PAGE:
The Duchess of York has been charged by a Turkish court over a covert film she made for a documentary about the country’s orphanages. She has been accused of going “against the law in acquiring footage and violating privacy” of five children.

Sarah travelled to Turkey in 2008 to investigate the nation’s state-run orphanages for ITV1′s Tonight programme. Wearing a black wig and a headscarf, she toured the Saray institution near Ankara, where more than 700 disabled children were being housed.

The Duchess found a boy kept in a 5ft (1.5m) high wooden box because, it was claimed, he was hyperactive.

At the time Turkey’s social services called for Sarah to be prosecuted over the secretly made film. Officials from the country have tried in the past to bring a case against her and made a formal request to the Home Office for assistance.

A spokesman for the Duchess said: “The Duchess of York has fully co-operated with both the Turkish and British authorities at all times on this issue.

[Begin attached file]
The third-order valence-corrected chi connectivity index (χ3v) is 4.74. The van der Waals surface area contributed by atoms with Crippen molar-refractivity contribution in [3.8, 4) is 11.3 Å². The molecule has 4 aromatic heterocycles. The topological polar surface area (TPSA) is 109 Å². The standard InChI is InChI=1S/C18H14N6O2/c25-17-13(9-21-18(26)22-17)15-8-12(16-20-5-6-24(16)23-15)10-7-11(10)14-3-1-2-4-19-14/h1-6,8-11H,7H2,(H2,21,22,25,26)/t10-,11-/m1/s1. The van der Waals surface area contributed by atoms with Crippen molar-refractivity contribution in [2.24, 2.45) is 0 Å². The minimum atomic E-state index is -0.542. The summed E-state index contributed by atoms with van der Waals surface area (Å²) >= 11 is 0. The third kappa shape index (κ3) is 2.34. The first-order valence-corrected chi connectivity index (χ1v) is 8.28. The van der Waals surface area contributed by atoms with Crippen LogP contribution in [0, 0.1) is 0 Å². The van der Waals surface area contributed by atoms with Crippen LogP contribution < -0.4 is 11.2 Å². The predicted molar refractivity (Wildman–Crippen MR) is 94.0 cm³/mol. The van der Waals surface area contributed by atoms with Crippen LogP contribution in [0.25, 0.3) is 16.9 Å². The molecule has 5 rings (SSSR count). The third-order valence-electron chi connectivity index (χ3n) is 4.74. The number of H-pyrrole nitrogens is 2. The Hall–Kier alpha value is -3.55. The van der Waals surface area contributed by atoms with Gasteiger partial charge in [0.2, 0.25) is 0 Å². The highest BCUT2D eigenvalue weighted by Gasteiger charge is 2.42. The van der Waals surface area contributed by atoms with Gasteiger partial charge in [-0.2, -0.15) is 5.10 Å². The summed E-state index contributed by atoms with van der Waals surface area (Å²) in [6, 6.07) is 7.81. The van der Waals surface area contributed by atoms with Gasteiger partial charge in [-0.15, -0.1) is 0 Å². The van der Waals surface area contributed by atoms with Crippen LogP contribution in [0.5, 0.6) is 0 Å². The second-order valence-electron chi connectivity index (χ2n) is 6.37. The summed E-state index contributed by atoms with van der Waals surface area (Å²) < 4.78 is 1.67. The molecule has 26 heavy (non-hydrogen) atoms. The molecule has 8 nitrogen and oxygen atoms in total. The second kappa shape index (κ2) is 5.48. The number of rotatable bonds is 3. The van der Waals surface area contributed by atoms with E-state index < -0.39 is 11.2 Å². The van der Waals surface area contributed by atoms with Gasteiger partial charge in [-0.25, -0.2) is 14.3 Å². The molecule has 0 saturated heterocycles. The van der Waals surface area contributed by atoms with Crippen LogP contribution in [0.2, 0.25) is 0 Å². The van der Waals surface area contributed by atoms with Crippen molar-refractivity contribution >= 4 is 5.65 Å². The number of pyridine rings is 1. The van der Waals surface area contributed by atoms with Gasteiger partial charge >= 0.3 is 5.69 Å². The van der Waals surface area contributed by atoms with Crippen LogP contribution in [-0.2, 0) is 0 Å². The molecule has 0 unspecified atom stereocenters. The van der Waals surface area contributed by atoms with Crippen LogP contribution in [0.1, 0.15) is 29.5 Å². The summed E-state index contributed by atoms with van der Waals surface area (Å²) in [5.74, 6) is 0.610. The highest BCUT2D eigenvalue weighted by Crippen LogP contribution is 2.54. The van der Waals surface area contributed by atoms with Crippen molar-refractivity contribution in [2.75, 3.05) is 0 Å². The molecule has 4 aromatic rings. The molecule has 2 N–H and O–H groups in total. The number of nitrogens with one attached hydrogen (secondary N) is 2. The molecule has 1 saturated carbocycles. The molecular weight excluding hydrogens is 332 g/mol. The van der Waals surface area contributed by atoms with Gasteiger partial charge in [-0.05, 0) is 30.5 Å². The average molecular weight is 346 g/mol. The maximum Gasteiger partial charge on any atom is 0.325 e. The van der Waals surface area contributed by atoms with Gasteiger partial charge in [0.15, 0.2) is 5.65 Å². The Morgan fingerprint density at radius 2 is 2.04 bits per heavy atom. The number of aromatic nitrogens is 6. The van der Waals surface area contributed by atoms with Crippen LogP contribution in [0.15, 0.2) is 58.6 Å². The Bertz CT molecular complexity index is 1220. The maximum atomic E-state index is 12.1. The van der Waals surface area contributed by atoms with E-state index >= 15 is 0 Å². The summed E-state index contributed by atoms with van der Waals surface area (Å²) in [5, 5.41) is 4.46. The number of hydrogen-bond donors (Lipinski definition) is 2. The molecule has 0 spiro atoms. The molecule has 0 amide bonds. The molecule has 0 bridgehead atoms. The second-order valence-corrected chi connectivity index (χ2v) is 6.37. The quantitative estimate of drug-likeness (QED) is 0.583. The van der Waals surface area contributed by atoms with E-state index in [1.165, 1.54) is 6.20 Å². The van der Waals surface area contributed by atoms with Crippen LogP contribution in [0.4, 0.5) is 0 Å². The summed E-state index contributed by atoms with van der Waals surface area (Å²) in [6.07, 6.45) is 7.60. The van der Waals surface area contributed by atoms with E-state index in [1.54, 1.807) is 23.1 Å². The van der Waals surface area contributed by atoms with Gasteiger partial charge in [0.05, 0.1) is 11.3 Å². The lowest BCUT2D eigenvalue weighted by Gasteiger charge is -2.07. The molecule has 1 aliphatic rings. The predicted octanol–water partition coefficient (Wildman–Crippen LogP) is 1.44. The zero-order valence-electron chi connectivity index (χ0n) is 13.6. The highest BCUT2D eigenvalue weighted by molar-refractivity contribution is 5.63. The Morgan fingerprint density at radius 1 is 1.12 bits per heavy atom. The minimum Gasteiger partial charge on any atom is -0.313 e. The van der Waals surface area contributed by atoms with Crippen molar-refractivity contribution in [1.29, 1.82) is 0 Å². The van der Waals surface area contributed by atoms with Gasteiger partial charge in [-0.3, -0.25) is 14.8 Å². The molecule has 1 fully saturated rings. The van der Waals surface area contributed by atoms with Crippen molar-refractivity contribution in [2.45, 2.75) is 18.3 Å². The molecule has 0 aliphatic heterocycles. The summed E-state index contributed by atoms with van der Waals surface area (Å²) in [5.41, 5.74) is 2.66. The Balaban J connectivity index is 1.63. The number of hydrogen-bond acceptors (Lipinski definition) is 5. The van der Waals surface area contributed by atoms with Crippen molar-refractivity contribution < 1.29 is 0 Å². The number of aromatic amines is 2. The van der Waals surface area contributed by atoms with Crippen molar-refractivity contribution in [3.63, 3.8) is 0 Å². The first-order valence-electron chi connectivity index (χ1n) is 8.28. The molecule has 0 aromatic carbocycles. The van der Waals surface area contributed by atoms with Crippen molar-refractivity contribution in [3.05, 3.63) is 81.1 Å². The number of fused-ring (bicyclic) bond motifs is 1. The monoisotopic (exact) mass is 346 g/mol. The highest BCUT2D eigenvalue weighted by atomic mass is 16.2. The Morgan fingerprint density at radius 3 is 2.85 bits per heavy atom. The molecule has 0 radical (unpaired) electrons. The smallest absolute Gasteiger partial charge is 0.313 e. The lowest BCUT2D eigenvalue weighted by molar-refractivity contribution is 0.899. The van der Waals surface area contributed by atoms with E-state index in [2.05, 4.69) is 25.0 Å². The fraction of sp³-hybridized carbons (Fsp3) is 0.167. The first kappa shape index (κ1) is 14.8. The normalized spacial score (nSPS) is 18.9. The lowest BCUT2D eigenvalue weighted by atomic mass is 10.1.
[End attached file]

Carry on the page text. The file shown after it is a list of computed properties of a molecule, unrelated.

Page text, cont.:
“British ministers refused to accede to the further request for legal assistance from Turkey so from a UK perspective we have been told by the Home Office the case is closed.

“We were told the reasons for refusal were that the minister considered that to provide the assistance requested would have been likely to prejudice the sovereignty, security, ordre public or other essential interests of the United Kingdom.

“The action today reported by the Turkish authorities is news to all.”

Sarah defended her actions ahead of the programme’s

screening, saying at the time: “I went as a mum, and I went because those children are silent whispers. And quite frankly I’m very happy with courage to stand by that film.”


The duchess was not present when the charges were formally made and it is reported she could face up to 22 years in prison if convicted.

It is not known whether Turkish officials have formally made a request for her extradition to face the allegations. A Home Office spokesman said that as a matter of routine the department did not confirm or deny whether extradition requests had been made.

A Foreign Office spokeswoman said: “It is not general UK Government practice to comment on individual judicial processes, although we expect high legal and judicial standards to be observed.

“It would be premature and inappropriate to speculate on possible outcomes at this stage.” No trial date has been set.

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